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close this bookToward Gender Equality: The Role of Public Policy (WB, 1995, 88 p.)
close this folderChapter two
View the documentGender Inequalities Hamper Growth
View the documentHousehold and Intrahousehold Resource Allocation
View the documentLinkages between Education Health, and Nutritious
View the documentHousehold and Labor Market Linkages
View the documentFormal Sector Employment
View the documentInformal Sector
View the documentAccess to Financial Markets
View the documentAccess to Lund and Property
View the documentAccess to Extension Services
View the documentConclusion

Gender Inequalities Hamper Growth

Inequality women and men limits productivity ultimately slows economic growth. early empirical studies (for example, Kuznets 1955) suggested that income inequality would increase with economic growth during the initial phases of development. This chapter, however. starts with the hypothesis that there is not necessarily a tradeoff between inequality and growth and. indeed that high inequality especially as it affects human capital. hampers growth (Fields 1992: Birdsall and Sabot 1994).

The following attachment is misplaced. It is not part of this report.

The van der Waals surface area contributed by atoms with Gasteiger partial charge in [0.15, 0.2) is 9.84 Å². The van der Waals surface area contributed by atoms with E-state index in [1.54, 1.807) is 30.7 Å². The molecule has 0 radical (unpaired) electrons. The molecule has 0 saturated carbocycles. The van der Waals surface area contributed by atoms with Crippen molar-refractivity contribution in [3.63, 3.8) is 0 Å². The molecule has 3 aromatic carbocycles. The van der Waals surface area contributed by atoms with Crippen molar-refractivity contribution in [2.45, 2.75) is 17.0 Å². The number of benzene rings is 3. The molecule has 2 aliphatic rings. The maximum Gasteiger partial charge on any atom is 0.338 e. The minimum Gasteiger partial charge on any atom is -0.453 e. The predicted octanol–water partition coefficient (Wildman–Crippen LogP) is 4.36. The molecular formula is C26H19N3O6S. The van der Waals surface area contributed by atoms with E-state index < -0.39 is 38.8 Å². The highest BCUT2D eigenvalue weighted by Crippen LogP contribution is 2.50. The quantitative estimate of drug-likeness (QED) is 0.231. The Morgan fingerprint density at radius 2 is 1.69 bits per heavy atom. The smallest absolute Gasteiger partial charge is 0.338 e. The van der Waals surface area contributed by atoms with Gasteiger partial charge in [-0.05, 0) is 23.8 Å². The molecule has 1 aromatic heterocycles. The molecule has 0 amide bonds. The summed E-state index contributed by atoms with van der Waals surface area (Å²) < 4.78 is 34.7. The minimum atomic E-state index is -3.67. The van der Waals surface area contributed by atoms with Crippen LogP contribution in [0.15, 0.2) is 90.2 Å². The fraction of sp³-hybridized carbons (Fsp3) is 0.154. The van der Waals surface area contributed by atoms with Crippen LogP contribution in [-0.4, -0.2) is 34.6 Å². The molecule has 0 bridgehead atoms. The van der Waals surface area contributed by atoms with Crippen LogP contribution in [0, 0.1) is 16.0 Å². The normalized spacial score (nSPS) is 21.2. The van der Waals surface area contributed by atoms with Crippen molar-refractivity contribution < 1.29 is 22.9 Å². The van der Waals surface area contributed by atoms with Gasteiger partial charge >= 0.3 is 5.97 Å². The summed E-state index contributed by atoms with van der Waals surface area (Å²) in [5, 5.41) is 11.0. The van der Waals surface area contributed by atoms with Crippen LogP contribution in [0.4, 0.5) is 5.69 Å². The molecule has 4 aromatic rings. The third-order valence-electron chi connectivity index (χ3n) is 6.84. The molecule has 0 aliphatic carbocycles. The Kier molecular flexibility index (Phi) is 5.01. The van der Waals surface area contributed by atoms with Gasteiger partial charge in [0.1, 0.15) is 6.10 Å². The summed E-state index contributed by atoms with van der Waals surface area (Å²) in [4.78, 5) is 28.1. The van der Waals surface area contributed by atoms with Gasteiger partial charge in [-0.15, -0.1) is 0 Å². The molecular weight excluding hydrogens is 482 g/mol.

Both theory and empirical evidence point to the importance of human capital in creating the necessary conditions for productivity growth and in reducing aggregate inequality in the future. In addition. women s human capital generates benefits for society in the form of lower child mortality. higher educational attainment improved nutrition. and reduced population growth. Inequalities in the accumulation and use of human capital at-e related to lower economic and social well-being for all.